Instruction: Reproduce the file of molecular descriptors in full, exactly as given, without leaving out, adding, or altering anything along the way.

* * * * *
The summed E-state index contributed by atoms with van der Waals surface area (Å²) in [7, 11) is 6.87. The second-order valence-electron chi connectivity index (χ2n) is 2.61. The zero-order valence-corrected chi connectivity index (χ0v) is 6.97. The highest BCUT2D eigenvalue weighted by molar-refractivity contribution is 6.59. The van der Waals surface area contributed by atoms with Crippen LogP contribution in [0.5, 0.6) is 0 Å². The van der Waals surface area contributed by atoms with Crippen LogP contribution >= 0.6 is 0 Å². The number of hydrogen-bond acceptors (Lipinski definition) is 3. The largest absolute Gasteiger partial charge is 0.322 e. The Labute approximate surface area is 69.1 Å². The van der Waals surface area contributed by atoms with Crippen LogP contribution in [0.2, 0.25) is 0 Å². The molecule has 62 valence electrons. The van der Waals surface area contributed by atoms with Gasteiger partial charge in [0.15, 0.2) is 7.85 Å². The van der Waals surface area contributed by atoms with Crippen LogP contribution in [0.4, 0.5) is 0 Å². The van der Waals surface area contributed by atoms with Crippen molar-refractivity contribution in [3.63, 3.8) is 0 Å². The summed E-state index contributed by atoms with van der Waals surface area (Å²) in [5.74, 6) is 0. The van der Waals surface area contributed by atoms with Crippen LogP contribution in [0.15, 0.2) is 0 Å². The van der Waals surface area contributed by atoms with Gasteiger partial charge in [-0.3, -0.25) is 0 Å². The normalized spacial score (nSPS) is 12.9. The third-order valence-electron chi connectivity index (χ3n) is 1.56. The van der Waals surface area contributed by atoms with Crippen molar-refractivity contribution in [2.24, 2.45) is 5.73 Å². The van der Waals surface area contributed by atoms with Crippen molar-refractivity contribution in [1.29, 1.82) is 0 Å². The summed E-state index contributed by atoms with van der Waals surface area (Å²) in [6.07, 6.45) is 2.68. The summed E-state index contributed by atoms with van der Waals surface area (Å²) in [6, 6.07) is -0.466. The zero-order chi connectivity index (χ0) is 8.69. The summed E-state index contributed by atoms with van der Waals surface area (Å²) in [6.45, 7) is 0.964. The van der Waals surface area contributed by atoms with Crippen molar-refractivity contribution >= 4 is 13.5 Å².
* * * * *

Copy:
The summed E-state index contributed by atoms with van der Waals surface area (Å²) in [7, 11) is 6.87. The second-order valence-electron chi connectivity index (χ2n) is 2.61. The zero-order valence-corrected chi connectivity index (χ0v) is 6.97. The highest BCUT2D eigenvalue weighted by molar-refractivity contribution is 6.59. The van der Waals surface area contributed by atoms with Crippen LogP contribution in [0.5, 0.6) is 0 Å². The van der Waals surface area contributed by atoms with Crippen LogP contribution >= 0.6 is 0 Å². The number of hydrogen-bond acceptors (Lipinski definition) is 3. The largest absolute Gasteiger partial charge is 0.322 e. The Labute approximate surface area is 69.1 Å². The van der Waals surface area contributed by atoms with Crippen LogP contribution in [0.2, 0.25) is 0 Å². The molecule has 62 valence electrons. The van der Waals surface area contributed by atoms with Gasteiger partial charge in [0.15, 0.2) is 7.85 Å². The van der Waals surface area contributed by atoms with Crippen LogP contribution in [0.4, 0.5) is 0 Å². The van der Waals surface area contributed by atoms with Crippen molar-refractivity contribution in [3.63, 3.8) is 0 Å². The summed E-state index contributed by atoms with van der Waals surface area (Å²) in [5.74, 6) is 0. The van der Waals surface area contributed by atoms with Crippen LogP contribution in [0.15, 0.2) is 0 Å². The van der Waals surface area contributed by atoms with Gasteiger partial charge in [-0.3, -0.25) is 0 Å². The normalized spacial score (nSPS) is 12.9. The third-order valence-electron chi connectivity index (χ3n) is 1.56. The van der Waals surface area contributed by atoms with Crippen molar-refractivity contribution in [2.24, 2.45) is 5.73 Å². The van der Waals surface area contributed by atoms with Crippen molar-refractivity contribution in [1.29, 1.82) is 0 Å². The summed E-state index contributed by atoms with van der Waals surface area (Å²) in [6.07, 6.45) is 2.68. The summed E-state index contributed by atoms with van der Waals surface area (Å²) in [6, 6.07) is -0.466. The zero-order chi connectivity index (χ0) is 8.69. The summed E-state index contributed by atoms with van der Waals surface area (Å²) in [6.45, 7) is 0.964. The van der Waals surface area contributed by atoms with Crippen molar-refractivity contribution >= 4 is 13.5 Å².